There was a time when it was unladylike for women to smoke. When they did, it was done defiantly, late at night, and behind closed doors. So how did we go from taboo to addiction in less than a century?
Well, as we've seen on Mad Men: advertising. In last night's season finale, Peggy Olson gets the chance to take on Philip Morris's yet-to-be-released cigarette for women at her new agency. (An account that Sterling Cooper Draper Pryce fails to get in the previous season.) Peggy has to take up smoking in order to learn what women want from their cigarettes, but at least she gets to go on her first business trip to glamorous Virginia.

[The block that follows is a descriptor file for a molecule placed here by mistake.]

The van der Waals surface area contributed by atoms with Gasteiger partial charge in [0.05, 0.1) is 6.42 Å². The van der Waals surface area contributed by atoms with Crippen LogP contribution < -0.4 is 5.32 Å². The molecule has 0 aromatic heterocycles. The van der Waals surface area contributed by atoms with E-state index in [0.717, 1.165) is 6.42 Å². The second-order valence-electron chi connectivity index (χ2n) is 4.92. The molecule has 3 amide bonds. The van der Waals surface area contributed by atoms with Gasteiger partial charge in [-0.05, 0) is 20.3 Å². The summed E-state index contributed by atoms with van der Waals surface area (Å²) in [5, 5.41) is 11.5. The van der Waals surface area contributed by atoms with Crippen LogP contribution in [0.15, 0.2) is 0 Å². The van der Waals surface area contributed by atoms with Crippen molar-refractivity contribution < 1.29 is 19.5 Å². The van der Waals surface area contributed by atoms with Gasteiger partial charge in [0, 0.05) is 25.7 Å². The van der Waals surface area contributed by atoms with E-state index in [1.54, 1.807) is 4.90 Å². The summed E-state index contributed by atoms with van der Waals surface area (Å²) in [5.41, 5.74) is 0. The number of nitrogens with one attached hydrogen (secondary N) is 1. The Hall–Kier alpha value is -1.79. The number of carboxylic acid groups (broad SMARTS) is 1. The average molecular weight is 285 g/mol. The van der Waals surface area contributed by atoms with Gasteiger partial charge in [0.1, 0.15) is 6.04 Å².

Cigarette ads targeted at women always capitalize on the social climate of the time. So we've enlisted the expertise of former ad man and coauthor of The Cigarette Book: A Celebration of the Culture of Smoking Fletcher Watkins to find out how cigarette companies, advertisers, and the media made those ads stick.